Color Efex Pro’s Tonal Contrast offers the most control with four sliders; Highlight Contrast, Midtone Contrast, Shadow Contrast, and Saturation. Tonal Contrast is less like Photoshop’s Unsharp Mask and more like High Pass with a touch of Shadows/Highlights thrown in for good measure. Particularly excellent at enhancing highlight detail, Tonal Contrast can go far beyond Photoshop’s Shadows/Highlights and produces more contour targeted effects similar to NIK’s Structure. If used aggressively Shadow Contrast can run the risk of obscuring shadow detail. Highlight Contrast and Midtone Contrast accentuate noise far less than Structure, but this is not true of Shadow Contrast. Tonal Contrast’s greatest strength is its ability to target specific ranges of tone with only lesser effects in adjacent tonal ranges. In the final analysis, Tonal Contrast produces detail enhancement effects that are similar in many ways to processing files with HDR algorithms.

NIK’s algorithms are different than Photoshop’s the so they produce a different look and feel. What could be more important in creative sharpening? Add NIK’s effects to Photoshop’s Unsharp Mask and High Pass and you can choose to play detail in your images with a solo, duet, trio or quartet.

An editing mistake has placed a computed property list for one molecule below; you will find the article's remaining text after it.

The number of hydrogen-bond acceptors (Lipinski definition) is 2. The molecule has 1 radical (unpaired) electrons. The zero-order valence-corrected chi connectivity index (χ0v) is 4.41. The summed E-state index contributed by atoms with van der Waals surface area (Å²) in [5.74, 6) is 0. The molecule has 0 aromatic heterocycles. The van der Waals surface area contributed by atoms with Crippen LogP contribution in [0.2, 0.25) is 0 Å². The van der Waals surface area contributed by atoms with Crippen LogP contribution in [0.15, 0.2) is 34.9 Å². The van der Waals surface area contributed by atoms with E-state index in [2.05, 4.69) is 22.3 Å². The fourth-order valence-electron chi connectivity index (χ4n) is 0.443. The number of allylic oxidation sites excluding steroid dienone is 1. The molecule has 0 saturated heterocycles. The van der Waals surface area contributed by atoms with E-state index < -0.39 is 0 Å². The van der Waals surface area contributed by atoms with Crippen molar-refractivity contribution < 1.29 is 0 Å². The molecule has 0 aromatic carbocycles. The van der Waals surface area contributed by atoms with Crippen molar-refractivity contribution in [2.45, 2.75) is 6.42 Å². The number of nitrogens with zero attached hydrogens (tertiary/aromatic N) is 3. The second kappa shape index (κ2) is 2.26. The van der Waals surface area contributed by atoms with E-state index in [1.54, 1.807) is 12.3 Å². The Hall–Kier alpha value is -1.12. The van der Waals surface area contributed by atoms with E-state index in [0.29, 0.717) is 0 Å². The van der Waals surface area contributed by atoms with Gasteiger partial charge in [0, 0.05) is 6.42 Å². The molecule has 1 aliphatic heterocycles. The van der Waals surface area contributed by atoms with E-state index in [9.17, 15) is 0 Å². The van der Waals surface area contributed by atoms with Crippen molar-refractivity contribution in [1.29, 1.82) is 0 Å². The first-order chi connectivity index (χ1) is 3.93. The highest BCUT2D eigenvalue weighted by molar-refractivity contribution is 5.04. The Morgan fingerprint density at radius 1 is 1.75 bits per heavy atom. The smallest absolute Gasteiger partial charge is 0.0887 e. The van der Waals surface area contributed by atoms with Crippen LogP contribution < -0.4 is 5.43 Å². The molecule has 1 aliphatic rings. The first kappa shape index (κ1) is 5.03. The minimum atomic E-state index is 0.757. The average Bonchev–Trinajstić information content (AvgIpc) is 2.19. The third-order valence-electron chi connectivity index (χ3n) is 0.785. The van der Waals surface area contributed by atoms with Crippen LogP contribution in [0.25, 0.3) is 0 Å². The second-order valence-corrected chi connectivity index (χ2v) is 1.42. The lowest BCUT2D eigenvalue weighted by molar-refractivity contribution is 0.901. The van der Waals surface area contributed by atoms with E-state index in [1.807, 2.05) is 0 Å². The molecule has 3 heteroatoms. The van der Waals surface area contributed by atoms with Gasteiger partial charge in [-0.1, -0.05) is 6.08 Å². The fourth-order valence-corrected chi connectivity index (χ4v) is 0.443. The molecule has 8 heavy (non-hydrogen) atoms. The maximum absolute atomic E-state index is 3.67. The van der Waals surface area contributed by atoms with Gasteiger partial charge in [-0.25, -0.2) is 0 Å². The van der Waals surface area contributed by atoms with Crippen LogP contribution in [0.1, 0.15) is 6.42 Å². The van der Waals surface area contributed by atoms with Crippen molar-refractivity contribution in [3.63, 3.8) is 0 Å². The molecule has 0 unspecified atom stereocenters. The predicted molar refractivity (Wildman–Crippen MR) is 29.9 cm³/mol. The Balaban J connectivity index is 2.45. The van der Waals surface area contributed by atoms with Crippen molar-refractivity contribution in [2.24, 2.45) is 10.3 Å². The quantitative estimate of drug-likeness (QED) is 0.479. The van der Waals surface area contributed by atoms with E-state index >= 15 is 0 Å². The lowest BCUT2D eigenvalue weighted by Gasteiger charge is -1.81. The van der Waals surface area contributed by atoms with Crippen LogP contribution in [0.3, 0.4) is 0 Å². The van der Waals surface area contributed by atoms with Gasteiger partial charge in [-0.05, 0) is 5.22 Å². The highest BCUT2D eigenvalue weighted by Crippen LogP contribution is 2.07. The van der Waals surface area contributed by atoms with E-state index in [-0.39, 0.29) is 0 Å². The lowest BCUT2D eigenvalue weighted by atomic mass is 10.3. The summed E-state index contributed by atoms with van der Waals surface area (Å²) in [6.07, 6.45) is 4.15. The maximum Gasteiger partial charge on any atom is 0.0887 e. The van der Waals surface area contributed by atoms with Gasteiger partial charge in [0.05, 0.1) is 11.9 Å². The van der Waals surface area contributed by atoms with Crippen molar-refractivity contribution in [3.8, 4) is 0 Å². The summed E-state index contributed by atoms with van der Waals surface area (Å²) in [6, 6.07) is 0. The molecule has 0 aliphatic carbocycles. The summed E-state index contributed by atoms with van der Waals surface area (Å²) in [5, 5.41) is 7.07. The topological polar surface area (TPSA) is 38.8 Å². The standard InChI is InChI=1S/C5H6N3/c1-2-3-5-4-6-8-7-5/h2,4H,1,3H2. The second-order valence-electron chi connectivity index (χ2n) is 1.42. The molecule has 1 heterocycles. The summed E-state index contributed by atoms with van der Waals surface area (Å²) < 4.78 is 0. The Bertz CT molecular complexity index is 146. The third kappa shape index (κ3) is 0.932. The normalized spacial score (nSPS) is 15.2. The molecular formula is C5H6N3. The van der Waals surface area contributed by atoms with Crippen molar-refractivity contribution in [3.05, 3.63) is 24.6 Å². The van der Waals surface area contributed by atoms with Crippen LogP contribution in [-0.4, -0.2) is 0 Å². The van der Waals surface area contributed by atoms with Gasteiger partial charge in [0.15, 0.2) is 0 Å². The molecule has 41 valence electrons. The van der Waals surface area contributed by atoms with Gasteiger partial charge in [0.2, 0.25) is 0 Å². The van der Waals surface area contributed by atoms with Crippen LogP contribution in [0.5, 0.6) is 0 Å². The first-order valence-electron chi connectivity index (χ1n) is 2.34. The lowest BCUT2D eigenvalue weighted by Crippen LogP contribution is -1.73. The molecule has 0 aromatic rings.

Get 15% off NIK all products with this code – JPCNIK.

Find out more about NIK here.

Read more about digital sharpening here.

Learn more in my digital photography and digital printing workshops.

 

Output Sharpening

March 29, 2012 | Leave a Comment |

Image source, frequency of detail, subject, personal preference, output device, substrate or presentation device, and presentation size all play a role in sharpening.The art of sharpening gives you precise control over various image characteristics—contrast, saturation, contour (halo and line), texture and noise. It’s best applied in three stages: capture, creative and output.